As it stands, our system sees feminine attributes as “fluff.” For women to succeed, they often have to forsake femininity altogether. This is a tragedy borne only out of a deep-seated egoic desire for men to be “more powerful” than women. This desire is a form of madness, and this is known on a deep level. Seeing and fearing that they truly are not more powerful—based on the simple fact that women and men depend on each other to exist—the longstanding, systematic subjugation of women began.
Warmth and nurturance are things all humans need. Without them, we die in infancy, and yet we treat such qualities as secondary to being financially savvy or competitive. Can we even imagine how different this world would look if we valued femininity in such a way? Nothing of this way of life could be preserved if these things were held in actual, equal importance.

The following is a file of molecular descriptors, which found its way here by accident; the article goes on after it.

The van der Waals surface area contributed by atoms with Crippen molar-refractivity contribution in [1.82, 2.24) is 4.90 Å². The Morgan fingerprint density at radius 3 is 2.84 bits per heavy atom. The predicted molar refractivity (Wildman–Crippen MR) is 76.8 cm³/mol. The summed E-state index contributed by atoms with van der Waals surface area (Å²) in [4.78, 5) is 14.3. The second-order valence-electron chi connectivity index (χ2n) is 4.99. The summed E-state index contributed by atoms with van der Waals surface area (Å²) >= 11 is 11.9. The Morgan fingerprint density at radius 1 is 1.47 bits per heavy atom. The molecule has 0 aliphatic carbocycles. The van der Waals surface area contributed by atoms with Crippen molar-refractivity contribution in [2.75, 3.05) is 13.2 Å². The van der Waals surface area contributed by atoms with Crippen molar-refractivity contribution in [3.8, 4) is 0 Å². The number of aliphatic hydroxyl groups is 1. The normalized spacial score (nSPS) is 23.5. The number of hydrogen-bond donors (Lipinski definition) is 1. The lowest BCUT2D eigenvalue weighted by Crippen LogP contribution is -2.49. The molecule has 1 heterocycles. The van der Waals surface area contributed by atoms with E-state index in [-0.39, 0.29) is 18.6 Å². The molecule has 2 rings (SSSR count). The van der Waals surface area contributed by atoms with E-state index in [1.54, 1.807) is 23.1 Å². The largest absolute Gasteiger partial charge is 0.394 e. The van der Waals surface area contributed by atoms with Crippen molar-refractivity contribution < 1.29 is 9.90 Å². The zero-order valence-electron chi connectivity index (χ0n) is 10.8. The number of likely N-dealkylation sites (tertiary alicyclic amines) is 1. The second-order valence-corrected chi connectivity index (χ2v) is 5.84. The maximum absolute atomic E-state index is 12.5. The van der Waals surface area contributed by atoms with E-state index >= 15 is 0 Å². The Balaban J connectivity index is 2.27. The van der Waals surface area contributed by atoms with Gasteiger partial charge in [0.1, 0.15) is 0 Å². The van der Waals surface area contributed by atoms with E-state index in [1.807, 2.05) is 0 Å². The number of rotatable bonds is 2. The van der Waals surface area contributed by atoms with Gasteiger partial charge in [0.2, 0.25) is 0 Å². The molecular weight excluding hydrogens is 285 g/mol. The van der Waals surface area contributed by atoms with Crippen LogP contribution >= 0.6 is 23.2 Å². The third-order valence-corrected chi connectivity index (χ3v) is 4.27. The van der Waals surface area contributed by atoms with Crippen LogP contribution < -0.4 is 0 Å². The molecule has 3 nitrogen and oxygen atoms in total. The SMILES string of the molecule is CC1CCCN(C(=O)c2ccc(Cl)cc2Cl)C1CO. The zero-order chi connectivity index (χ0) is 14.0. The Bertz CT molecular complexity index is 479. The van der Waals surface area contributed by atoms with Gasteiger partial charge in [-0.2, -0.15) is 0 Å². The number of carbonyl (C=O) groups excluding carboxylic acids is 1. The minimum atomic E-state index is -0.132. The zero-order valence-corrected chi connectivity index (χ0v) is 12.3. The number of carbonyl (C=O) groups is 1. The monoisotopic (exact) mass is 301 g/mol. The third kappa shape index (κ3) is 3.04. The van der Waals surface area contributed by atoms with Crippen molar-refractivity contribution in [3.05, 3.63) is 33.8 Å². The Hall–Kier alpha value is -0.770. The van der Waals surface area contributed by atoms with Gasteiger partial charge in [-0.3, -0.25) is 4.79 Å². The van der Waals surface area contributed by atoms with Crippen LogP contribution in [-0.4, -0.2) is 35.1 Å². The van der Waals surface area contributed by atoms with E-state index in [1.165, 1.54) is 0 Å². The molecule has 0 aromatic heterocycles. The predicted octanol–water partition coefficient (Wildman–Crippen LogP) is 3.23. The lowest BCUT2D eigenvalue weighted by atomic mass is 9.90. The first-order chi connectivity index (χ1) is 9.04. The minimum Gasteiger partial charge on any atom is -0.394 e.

We will have to bravely accept the complete dissolution of our society if we desire equality. Dissolution does not have to mean chaos and destruction, only a clear movement towards harmony and a respect for the Whole. Civilization as we know it has rebuffed these things in order to exist at all.
We can make the necessary changes as easy or as difficult on ourselves as we want. The harder we cling to thought and illusion, the more difficult it will be.
A favorite Zen quote: “Equality without differentiation is bad equality; differentiation without equality is bad differentiation.”
Right now we sort of have differentiation, but without equality. (Our differentiation is also sub-par because we tend to lump whole groups of people together even though each human is a unique entity.) We see each other’s differences, and then go on to place each other into categories, usually based on their usefulness to our own egos.
We often see ourselves and one another as means to an end: How can this person get me money? How can my partner make me feel loved and special? How can my relationships and conversations inflate my ego? (This kind of thought would actually take a lot of awareness.) How can that guru get me enlightenment? In short, the sad mode we operate in is this: “How can I use everything and everyone to get to something better?”